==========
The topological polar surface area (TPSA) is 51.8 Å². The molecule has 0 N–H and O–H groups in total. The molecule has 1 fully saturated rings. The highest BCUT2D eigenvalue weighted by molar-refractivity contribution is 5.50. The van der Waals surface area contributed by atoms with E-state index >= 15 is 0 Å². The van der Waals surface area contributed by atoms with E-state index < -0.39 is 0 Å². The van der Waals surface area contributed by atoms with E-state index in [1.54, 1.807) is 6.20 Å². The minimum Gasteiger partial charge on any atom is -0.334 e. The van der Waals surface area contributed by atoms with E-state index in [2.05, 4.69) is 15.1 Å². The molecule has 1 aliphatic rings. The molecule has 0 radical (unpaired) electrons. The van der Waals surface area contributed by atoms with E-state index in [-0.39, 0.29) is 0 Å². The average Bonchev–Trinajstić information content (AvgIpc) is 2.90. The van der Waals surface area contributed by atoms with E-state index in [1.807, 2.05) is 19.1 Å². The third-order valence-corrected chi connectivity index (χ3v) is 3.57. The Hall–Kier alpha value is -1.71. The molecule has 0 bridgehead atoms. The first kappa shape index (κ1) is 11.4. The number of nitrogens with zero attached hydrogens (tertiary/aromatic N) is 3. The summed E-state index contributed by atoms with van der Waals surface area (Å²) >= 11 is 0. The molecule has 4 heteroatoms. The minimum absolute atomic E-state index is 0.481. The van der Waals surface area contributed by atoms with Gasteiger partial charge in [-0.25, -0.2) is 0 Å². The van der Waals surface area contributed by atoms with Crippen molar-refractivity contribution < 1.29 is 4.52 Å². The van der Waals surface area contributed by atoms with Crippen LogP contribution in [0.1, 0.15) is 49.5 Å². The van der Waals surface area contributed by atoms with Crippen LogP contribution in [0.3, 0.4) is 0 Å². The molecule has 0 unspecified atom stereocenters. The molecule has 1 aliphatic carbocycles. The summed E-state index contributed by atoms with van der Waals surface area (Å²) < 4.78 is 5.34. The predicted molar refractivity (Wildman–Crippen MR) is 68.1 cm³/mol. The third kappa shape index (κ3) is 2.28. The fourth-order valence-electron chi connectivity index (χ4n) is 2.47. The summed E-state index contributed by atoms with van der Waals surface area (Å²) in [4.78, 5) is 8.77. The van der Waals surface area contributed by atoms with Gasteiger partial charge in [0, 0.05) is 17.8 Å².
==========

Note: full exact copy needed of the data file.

The topological polar surface area (TPSA) is 51.8 Å². The molecule has 0 N–H and O–H groups in total. The molecule has 1 fully saturated rings. The highest BCUT2D eigenvalue weighted by molar-refractivity contribution is 5.50. The van der Waals surface area contributed by atoms with E-state index >= 15 is 0 Å². The van der Waals surface area contributed by atoms with E-state index < -0.39 is 0 Å². The van der Waals surface area contributed by atoms with E-state index in [1.54, 1.807) is 6.20 Å². The minimum Gasteiger partial charge on any atom is -0.334 e. The van der Waals surface area contributed by atoms with E-state index in [2.05, 4.69) is 15.1 Å². The molecule has 1 aliphatic rings. The molecule has 0 radical (unpaired) electrons. The van der Waals surface area contributed by atoms with E-state index in [-0.39, 0.29) is 0 Å². The average Bonchev–Trinajstić information content (AvgIpc) is 2.90. The van der Waals surface area contributed by atoms with E-state index in [1.807, 2.05) is 19.1 Å². The third-order valence-corrected chi connectivity index (χ3v) is 3.57. The Hall–Kier alpha value is -1.71. The molecule has 0 bridgehead atoms. The first kappa shape index (κ1) is 11.4. The number of nitrogens with zero attached hydrogens (tertiary/aromatic N) is 3. The summed E-state index contributed by atoms with van der Waals surface area (Å²) >= 11 is 0. The molecule has 4 heteroatoms. The minimum absolute atomic E-state index is 0.481. The van der Waals surface area contributed by atoms with Gasteiger partial charge in [-0.25, -0.2) is 0 Å². The van der Waals surface area contributed by atoms with Crippen molar-refractivity contribution < 1.29 is 4.52 Å². The van der Waals surface area contributed by atoms with Crippen LogP contribution in [0.1, 0.15) is 49.5 Å². The van der Waals surface area contributed by atoms with Crippen LogP contribution in [0.3, 0.4) is 0 Å². The molecule has 0 unspecified atom stereocenters. The molecule has 1 aliphatic carbocycles. The summed E-state index contributed by atoms with van der Waals surface area (Å²) < 4.78 is 5.34. The predicted molar refractivity (Wildman–Crippen MR) is 68.1 cm³/mol. The third kappa shape index (κ3) is 2.28. The fourth-order valence-electron chi connectivity index (χ4n) is 2.47. The summed E-state index contributed by atoms with van der Waals surface area (Å²) in [4.78, 5) is 8.77. The van der Waals surface area contributed by atoms with Gasteiger partial charge in [0, 0.05) is 17.8 Å².